Sarkozy soap opera has sex, diamonds and rivalry
PARIS (Reuters) - Sex, diamonds and rivalry swirl in the latest chapter of the soap opera gripping France -- the story of President Nicolas Sarkozy's love life.
Adding new spice to the unfolding tale, one magazine, Gala, said Sarkozy had offered the same kind of pink, heart-shaped, diamond ring to new girlfriend Carla Bruni as his ex-wife Cecilia had been seen wearing only a few months ago.
And Cecilia tried to block on Thursday the publication of one of three new books into her life that quoted her making a string of disparaging remarks about Sarkozy.
Sarkozy and Cecilia divorced abruptly in October and the president met Bruni, an Italian supermodel-turned-pop star, in November. The president hinted this week that the pair might soon wed and the speed of their romance has stunned France.
Pictures of a holidaying Sarkozy, 52, in gold necklace and sunglasses as he embraced Bruni, 40, have dominated glossy magazines, while newspapers devote their front pages to "President Bling-Bling" and his glamorous Italian lover.
Rumors abounded on Thursday that a secret marriage was imminent, but the former first lady Cecilia, 50, is not expected to vanish from the scene quietly.
"Cecilia is convinced that Carla Bruni is not the woman to make Sarkozy forget her that quickly," said Yves Derai, author of "Ruptures", one of the three books that delve into the life of the president's former wife.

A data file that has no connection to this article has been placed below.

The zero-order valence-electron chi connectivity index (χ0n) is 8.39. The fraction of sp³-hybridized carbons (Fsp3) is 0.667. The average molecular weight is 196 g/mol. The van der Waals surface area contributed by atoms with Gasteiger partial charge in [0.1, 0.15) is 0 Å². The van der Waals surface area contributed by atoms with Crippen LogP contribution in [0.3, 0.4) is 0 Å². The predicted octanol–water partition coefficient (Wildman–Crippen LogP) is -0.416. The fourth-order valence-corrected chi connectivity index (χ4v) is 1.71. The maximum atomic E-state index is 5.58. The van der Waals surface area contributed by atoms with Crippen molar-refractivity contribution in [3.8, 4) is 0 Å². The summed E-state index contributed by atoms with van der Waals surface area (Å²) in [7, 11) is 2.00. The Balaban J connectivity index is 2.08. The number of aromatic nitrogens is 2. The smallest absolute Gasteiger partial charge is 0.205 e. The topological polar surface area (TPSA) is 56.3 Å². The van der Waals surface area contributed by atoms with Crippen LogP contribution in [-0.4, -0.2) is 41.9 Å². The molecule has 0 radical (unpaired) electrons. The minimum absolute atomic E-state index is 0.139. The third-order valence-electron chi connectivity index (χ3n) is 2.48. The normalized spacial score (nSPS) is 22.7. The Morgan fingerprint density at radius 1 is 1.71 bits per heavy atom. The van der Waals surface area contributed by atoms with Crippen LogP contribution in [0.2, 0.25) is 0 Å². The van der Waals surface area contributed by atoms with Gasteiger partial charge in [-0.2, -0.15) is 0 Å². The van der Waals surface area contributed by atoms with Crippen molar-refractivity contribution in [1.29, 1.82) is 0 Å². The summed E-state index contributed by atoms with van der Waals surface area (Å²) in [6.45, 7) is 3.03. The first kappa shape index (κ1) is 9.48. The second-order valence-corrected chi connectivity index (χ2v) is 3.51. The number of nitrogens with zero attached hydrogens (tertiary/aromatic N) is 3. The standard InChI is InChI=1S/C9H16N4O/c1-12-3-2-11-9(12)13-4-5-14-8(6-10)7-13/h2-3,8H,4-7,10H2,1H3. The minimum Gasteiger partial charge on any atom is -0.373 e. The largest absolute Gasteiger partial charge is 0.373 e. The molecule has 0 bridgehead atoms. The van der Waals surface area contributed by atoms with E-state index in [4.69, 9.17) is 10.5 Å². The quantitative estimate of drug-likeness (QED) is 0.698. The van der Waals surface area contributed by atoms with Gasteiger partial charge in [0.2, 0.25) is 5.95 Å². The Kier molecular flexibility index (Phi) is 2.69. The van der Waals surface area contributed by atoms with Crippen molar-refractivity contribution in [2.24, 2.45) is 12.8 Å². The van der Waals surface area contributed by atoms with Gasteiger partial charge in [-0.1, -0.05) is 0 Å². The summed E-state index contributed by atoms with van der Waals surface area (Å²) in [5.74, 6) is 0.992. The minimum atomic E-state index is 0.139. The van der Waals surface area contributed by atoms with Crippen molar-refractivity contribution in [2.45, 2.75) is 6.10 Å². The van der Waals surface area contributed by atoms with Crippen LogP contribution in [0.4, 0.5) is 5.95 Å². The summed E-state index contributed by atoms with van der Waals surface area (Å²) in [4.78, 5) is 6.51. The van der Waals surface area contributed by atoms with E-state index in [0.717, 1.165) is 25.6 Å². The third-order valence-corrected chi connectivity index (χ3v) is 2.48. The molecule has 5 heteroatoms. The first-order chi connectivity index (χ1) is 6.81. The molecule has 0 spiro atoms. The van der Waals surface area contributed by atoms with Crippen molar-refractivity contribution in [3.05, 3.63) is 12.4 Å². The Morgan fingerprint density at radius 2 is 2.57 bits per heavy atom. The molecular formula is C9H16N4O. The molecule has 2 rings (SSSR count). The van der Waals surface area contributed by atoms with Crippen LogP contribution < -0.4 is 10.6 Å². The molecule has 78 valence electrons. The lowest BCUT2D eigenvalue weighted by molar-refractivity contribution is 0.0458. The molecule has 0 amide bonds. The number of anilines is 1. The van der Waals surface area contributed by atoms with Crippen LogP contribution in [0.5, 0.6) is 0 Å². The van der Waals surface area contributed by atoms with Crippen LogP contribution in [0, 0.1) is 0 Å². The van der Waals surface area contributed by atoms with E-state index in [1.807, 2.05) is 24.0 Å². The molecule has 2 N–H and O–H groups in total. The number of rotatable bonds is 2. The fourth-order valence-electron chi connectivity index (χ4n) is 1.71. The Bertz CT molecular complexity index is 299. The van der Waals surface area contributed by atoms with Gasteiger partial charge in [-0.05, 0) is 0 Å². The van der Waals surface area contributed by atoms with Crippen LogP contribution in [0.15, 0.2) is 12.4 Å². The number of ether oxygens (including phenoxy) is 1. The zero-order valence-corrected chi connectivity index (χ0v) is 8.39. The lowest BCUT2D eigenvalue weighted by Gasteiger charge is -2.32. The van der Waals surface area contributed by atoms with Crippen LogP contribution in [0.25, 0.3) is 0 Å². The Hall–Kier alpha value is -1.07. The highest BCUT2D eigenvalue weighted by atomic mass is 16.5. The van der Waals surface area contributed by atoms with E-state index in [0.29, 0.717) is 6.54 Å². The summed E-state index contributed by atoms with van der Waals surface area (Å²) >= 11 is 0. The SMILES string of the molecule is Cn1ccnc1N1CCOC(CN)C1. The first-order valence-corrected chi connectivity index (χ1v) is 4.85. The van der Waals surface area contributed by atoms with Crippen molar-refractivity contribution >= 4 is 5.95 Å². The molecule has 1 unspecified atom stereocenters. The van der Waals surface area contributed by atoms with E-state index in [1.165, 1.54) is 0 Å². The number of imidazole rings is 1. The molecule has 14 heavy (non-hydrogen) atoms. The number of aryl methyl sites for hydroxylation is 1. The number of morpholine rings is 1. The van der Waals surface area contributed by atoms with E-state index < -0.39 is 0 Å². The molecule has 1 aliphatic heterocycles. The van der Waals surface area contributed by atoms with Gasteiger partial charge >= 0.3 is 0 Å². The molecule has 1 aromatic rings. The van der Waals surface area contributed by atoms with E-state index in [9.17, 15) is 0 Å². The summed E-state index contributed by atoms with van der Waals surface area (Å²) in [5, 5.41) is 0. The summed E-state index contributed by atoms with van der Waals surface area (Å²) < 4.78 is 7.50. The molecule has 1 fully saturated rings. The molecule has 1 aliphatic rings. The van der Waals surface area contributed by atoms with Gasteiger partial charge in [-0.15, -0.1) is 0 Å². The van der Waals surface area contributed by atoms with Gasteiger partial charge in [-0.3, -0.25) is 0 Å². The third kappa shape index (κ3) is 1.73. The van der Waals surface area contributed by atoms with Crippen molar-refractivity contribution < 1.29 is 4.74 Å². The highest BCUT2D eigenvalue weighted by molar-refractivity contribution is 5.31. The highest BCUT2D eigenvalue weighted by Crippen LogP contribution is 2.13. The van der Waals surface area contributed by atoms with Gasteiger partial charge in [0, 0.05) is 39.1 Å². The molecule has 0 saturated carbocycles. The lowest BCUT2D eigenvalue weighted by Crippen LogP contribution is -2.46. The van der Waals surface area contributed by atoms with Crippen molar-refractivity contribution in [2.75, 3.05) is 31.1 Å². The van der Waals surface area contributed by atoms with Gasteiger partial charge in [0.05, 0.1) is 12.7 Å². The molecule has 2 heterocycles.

"I'M THE ONE HE LISTENS TO"
The role of Cecilia, like Bruni a tall brunette and former model, has intrigued France since Sarkozy and she first briefly separated in 2005.
Cecilia, whom French media describe as an enigma, made few public appearances during her husband's election campaign and his first months in office.
She was quoted as describing Sarkozy's personality and parenting skills in unflattering terms in the book "Cecilia" by Anna Bitton, also due out this week. But her lawyer said Cecilia had taken legal action to hold up publication.
"She objects to how her intimate feelings are being put on display and the comments attributed to her," Jean-Yves Dupeux told Reuters.
All three books describe Cecilia as a powerful woman whose influence on Sarkozy did not cease when they separated.
In "Ruptures", Derai says Cecilia handed Sarkozy a memorandum at the time of their divorce, including "a list of everything he should accomplish or avoid doing if he wants to succeed in his five-year term".
"She supposedly also mentioned the names of those he should never trust, but also those authentic loyal people he could count on," Derai and co-author Michael Darmon write.
Cecilia had no doubts about her future role, the book says.
"They think I'm no longer present, but I'm more so than before," it quotes her as saying. "As I'm not asking for anything, I'll remain the only one he really listens to."
(Additional reporting by Emmanuel Jarry; editing by Andrew Roche)